Stroke can occur during any human activity. Although cardiac arrests or drowning accidents while bathing have been studied extensively, there are few studies focusing on stroke occurring while bathing. The objectives of this study were to evaluate the clinical characteristics of stroke occurring while bathing and the association between stroke and drowning accidents. Clinical data prospectively acquired between January 2011 and December 2015 on 1939 patients with stroke (1224 cerebral infarctions [CIs], 505 intracerebral hemorrhages [ICHs], and 210 subarachnoid hemorrhages [SAHs]) were reviewed to identify patients who sustained a stroke while bathing. The ratio of bathing-related strokes to strokes occurring during other activities was evaluated. Moreover, the demographics of these 2 groups were compared in each stroke type. Among the 1939 patients, 78 (CI, 32; ICH, 28; and SAH, 18) sustained a stroke while bathing. The ratio of bathing to other activities in the SAH group was the highest (8.6%), followed by the ICH group (5.5%), whereas that in the CI group was the lowest (2.6%). Regardless of stroke type, only a minority of patients were found to have collapsed inside the bathtub. The higher ratio of bathing in hemorrhagic strokes may indicate that there is a small risk of hemorrhagic stroke while bathing in vulnerable subjects. This retrospective study did not establish a causal relationship between bathing and stroke nor identify risk factors, which means that future prospective studies are warranted. The finding that the great majority of bathing-related stroke patients were found to have collapsed outside the bathtub suggests that the involvement of stroke in drowning accidents in the bathtub may be small. Copyright © 2017 National Stroke Association. Published by Elsevier Inc. All rights reserved.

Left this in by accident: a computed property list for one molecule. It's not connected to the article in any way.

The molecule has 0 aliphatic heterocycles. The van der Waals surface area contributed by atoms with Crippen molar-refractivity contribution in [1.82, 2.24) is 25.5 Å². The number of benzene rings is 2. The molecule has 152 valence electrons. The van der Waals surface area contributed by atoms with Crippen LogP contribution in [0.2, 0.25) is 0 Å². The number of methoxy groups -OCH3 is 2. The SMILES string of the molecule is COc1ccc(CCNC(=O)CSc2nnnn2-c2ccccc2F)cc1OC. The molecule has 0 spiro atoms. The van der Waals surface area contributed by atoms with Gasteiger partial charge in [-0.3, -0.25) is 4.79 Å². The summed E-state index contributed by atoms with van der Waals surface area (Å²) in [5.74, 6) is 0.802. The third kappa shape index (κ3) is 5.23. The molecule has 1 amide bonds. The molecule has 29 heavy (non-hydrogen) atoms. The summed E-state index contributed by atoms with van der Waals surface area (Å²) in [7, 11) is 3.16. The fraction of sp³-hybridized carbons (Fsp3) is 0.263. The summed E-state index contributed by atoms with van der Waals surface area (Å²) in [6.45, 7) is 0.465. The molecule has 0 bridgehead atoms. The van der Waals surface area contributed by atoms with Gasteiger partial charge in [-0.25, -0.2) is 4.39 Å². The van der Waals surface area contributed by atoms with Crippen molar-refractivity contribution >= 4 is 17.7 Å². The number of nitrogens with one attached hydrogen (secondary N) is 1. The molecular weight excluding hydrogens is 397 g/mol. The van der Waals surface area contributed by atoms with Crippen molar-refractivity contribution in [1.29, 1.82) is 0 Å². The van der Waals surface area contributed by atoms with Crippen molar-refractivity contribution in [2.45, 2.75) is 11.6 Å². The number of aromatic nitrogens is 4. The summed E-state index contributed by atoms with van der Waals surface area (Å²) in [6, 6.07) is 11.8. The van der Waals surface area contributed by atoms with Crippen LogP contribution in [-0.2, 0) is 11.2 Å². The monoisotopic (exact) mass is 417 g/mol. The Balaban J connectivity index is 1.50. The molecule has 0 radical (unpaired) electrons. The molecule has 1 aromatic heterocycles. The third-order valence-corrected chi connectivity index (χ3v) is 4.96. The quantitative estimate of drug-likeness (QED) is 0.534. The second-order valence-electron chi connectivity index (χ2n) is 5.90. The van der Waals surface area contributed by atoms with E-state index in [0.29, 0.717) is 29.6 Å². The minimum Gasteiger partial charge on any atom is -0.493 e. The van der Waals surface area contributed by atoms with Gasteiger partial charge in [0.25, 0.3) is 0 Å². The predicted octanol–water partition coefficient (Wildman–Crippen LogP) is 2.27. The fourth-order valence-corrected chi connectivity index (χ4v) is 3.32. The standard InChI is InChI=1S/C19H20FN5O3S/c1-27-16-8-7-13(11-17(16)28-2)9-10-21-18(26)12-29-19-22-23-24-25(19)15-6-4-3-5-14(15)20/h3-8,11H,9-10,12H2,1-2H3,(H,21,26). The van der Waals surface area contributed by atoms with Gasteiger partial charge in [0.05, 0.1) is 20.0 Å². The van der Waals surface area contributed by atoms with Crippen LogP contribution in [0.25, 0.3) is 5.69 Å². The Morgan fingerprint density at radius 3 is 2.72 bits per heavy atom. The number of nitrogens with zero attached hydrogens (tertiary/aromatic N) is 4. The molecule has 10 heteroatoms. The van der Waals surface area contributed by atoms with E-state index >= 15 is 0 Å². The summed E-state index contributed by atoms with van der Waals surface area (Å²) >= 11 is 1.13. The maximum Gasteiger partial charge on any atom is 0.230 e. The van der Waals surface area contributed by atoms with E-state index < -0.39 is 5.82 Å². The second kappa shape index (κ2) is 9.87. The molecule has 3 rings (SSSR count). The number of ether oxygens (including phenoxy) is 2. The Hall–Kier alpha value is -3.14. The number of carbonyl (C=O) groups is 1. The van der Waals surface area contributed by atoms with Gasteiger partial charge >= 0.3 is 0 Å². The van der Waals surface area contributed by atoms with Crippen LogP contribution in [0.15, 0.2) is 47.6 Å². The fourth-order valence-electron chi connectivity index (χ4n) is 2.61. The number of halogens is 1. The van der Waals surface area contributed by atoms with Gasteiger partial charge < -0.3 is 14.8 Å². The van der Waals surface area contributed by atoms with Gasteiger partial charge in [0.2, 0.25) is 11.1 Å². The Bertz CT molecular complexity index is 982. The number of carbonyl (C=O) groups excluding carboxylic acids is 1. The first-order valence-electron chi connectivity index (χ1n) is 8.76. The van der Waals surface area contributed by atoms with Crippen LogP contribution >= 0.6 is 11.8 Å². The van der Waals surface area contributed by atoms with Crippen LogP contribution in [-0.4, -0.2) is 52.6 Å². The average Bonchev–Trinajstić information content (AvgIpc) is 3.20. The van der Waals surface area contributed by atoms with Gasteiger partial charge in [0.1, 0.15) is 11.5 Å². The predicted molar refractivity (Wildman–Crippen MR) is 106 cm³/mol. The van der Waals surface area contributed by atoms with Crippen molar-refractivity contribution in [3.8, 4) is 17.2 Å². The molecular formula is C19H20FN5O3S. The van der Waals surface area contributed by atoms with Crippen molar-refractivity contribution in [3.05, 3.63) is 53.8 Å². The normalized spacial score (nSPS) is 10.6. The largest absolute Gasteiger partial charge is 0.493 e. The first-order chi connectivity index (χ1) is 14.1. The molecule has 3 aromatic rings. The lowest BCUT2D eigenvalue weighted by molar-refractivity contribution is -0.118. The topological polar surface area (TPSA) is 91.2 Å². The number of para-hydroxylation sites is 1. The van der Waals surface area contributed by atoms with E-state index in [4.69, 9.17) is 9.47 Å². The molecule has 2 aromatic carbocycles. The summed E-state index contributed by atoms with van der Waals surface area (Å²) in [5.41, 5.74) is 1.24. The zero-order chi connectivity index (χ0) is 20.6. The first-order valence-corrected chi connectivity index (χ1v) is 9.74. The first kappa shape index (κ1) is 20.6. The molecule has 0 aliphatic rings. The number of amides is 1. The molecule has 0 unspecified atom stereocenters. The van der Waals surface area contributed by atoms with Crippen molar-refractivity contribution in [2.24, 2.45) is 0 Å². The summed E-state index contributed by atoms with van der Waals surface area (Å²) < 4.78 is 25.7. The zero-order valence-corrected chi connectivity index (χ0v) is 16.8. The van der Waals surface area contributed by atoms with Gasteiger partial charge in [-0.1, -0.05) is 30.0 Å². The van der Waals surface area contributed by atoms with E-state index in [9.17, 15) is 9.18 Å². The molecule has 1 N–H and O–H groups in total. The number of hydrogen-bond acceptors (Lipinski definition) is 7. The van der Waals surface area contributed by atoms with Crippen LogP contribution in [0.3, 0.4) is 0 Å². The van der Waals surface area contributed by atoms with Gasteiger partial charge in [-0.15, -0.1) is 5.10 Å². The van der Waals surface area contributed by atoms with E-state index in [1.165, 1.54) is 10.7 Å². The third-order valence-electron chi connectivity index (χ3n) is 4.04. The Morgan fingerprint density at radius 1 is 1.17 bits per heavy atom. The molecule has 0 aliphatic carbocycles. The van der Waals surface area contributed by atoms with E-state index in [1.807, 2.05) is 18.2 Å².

15. Diverticulitis occurs early after lung transplantation.

    Science.gov (United States)

    Larson, Eric S; Khalil, Hassan A; Lin, Anne Y; Russell, Marcia; Ardehali, Abbas; Ross, David; Yoo, James

    2014-08-01

    Lung transplantation recipients are at an increased risk for developing diverticulitis. However, the incidence and natural history of diverticulitis have not been well characterized. Our objective was to identify patient and transplant-related factors that may be associated with an increased risk of developing diverticulitis in this patient population. This is a retrospective single institution study. All patients who received a lung transplant between May 2008 and July 2013 were evaluated using an existing lung transplantation database. Patient-related factors, the incidence and timing of diverticulitis, and outcomes of medical and surgical management were measured. Of the 314 patients who received a lung transplant, 14 patients (4.5%) developed diverticulitis. All episodes (100%) of diverticulitis occurred within the first 2 y after transplantation. Eight patients (57%) required surgery with a mortality rate of 12.5%. Six patients (43%) were managed medically and did not require surgery with a mean follow-up period of 442 d. Diverticulitis is common after lung transplantation and occurs with a higher incidence compared with the general population. Diverticulitis occurs early in the posttransplant period, and the majority of patients require surgery. Patients who respond promptly to medical treatment may not require elective resection. A greater awareness of the risk of diverticulitis in the early posttransplant period may allow for earlier diagnosis and treatment. Copyright © 2014 Elsevier Inc. All rights reserved.

  16. The Perception of Depicted Motion

    Directory of Open Access Journals (Sweden)

    Livio Dobrez

    2013-12-01